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Патент USA US2119745

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June 7', 1938..
R. C. INGERSOLL
2,119,745
RING FOR PACKAGING '
Filed Jan. 14, 1935
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‘Patented June 7, 1938
UNITED STATES ' PATENT
OFFICE‘
2,119,745
RING FOR- PACKAGING
- Roy 0. Ingersoll, Chicago, m, assignor to Borg
Warner Corporation, Chicago, Ill., 9. corpora
tion of Illinois
‘Application January 14, 1935, Serial No. 1,631
(Cl. 220-97)
2 Claims.
readily applied to an article for supporting an
other article in superposed relationship and so
engaging the articles in such relationship as to
The present invention relates to a method of
and ring for packaging and has to, do more par
ticularly with packaging a plurality of articles in
superposed or stacked relation, for shipment of
5 such articles in interplant or interdepartmental
transit without crates, cases or the like, so that
such articles may be‘ delivered for use without
injury, and at a minimum cost for packaging.
The invention will be described herein as hav
10 ing to do with the packaging of tubs used in the
manufacture of washing machines although it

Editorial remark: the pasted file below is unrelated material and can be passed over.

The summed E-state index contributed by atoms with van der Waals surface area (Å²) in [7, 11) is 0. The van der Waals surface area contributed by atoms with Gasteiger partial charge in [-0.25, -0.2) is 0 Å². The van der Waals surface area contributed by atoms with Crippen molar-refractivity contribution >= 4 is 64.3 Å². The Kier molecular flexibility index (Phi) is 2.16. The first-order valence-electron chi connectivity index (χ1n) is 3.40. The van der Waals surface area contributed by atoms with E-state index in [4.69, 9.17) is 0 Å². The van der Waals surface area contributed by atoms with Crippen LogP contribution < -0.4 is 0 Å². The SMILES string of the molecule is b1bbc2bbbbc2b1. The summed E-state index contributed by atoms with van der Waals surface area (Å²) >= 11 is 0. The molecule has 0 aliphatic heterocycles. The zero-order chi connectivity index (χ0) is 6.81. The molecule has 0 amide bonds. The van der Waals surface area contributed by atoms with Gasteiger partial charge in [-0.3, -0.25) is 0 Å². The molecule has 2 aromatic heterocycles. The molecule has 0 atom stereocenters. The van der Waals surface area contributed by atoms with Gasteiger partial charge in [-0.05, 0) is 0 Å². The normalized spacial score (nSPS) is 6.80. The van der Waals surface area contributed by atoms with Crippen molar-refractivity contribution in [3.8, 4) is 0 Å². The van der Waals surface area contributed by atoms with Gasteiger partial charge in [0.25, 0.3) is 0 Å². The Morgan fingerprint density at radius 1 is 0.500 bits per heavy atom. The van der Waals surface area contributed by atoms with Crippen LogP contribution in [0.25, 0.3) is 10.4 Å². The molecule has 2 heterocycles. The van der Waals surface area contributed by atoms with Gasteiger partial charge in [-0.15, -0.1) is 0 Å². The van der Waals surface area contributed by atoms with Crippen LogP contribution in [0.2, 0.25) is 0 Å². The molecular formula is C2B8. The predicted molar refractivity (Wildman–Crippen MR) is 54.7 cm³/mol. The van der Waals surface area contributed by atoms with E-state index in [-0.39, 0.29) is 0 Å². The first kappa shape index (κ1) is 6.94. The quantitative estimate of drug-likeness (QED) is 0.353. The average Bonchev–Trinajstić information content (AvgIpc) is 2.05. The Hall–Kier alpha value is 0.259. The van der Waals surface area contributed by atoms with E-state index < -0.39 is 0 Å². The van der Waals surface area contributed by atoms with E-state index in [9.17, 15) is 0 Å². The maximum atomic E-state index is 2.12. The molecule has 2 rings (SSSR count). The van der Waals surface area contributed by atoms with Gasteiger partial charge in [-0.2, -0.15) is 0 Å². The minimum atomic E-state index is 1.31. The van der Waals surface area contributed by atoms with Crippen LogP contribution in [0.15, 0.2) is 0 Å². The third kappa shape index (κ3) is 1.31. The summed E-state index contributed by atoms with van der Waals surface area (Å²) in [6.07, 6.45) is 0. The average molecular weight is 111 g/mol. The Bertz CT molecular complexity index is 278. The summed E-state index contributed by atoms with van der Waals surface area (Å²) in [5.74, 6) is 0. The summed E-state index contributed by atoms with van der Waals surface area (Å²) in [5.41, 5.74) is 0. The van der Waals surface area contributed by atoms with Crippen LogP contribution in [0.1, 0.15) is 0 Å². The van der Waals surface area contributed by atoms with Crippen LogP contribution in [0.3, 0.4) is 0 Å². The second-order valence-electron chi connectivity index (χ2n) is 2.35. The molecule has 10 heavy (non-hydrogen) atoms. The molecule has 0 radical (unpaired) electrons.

is to be understood that the invention is sus
ceptible of use with other articles ‘of merchandise
than tubs.
prevent displacement of the same during ship-_
ment.
superposed articles for maintaining such articles
one with another and also‘ to prevent contact
between adjacent stacks of such superposed
articles.
5
The accompanying drawing illustrates an em
trates the manner of practicing the method of the '
such articles are ?nished ready for use, it is
so as not to be damaged in transit. ,This is espe
present invention, and the views thereof are as 20
follows:
_
v
,
Figure 1 is an elevational view of fragmental
cially true of interdepartmental transit or ship
ment of articles moved about from place to place
25
1
bodiment of the present invention and also illus
20 essential that articles be protected in shipment
,
-
The above, other and further objects of the
present invention will be apparent from the fol
lowing description, accompanying drawing and
appended claims.
it has been found that the cost of packaging is
prohibitive where the articles or bodies of' mer
chandise are individually crated or cased. Where